Revised as of 17 February 2018
Yep, I want some illicit behavior here, and by that I mean that I want to get naughty. Yup. Uh-huh. Now, it may be that I have elicited a response from you with that phrasing. And what are you thinking??
Mmmm-hmmm, I thought so…
Below you’ll discover that even though this pair of word confusions are heterographs, elicit is a verb while illicit is an adjective. Two different types of grammar.
|Consider the following:|
|The original from the book…||…should have been|
|“Who didn’t suffer recriminations after having elicit sex with a man…?”
I feel as though we’re missing an “ed” on that elicit, making this sentence mean that whoever was doing the asking was feeling guilty about asking. Or maybe she was going to be punished for asking a man to have sex with her?
|“Who didn’t suffer recriminations after having illicit sex with a man…?”
Feeling guilty about having wrongful sex.
Okay, getting serious for a sec’, I was hoping to illicit a laugh, oops, I mean elicit — since I wanted to get a rise out of ya—*giggle*. Now go on out there to face the day and laugh a bit while you’re at it.
…started as my way of dealing with a professional frustration with properly spelled words that were out of context in manuscripts I was editing as well as books I was reviewing. It evolved into a sharing of information with y’all. I’m hoping you’ll share with us words that have been a bête noir for you from either end.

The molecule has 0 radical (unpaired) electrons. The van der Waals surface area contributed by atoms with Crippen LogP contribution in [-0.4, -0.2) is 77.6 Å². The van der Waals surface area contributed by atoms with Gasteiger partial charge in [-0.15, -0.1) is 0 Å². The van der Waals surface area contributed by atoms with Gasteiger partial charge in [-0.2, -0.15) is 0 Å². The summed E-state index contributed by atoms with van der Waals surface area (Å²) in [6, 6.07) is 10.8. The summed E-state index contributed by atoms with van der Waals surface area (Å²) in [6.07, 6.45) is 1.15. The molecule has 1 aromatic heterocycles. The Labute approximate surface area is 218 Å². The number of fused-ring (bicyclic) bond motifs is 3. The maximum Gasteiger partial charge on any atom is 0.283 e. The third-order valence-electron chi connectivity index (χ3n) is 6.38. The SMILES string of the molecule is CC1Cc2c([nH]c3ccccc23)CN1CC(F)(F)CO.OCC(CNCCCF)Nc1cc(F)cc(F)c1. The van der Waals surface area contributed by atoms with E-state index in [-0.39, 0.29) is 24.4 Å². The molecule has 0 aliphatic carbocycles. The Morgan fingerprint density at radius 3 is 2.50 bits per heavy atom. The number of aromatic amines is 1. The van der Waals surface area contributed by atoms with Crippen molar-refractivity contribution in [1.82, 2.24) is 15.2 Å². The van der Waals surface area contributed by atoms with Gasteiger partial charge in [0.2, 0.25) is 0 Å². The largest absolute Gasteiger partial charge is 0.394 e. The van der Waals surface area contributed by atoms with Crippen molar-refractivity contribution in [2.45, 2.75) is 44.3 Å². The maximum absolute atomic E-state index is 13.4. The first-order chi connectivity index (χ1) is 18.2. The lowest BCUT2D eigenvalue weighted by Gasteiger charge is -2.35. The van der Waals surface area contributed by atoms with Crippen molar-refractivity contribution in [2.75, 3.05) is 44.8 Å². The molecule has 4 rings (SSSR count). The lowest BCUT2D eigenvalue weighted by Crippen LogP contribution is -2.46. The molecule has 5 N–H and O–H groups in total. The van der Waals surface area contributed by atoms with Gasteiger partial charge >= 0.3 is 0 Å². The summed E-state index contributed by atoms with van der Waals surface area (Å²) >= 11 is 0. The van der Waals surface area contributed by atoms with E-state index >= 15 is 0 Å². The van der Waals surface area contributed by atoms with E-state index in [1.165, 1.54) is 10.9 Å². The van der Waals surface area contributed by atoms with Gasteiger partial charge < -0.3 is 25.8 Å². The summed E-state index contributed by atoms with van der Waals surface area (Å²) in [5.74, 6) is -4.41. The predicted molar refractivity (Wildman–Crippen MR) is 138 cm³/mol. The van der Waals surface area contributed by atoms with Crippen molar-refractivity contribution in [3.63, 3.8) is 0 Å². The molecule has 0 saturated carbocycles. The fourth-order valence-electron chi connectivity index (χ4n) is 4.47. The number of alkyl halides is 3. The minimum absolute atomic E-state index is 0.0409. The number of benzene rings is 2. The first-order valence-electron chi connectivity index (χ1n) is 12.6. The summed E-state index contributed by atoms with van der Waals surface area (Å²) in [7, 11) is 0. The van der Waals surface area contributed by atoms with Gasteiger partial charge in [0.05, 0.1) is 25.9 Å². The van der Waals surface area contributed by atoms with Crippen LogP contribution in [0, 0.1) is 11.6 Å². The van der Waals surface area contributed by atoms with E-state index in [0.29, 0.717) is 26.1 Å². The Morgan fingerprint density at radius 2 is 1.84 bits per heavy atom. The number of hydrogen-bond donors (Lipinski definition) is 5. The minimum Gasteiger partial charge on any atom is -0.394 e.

|Credit to: Apple Dictionary.com|
|Part of Grammar:|
|Evoke or draw out a response/answer/fact from someone in reaction to one’s own actions or questions
[Archaic] Draw forth (something that is latent or potential) into existence
|Forbidden by law, rules, or custom|
|Puppies generally elicit oohs and ahs from people.
My declaration was intended to elicit a response from him.
|He was dealing in illicit drugs.
Prostitution is an illicit business in most countries.
Marijuana is still illicit in most states.
|Adjective: nonelicited, unelicited
Noun: elicitation, elicitor
|History of the Word:|
|Mid-17th century from the Latin elicit- meaning drawn out by trickery or magic, which is from the verb elicere, from e-, a variant of ex-, (out) + lacere (entice, deceive).||Early 16th century from the French, or from the Latin illicitus, in + licitus|
C’mon, get it out of your system, bitch, whine, moan…which words are your pet peeves? Also, please note that I try to be as accurate as I can, but mistakes happen or I miss something. Email me if you find errors, so I can fix them…and we’ll all benefit!
Pinterest Photo Credits:
Prostitutes in London Offer Sex for £15 is from an article in The Telegraph.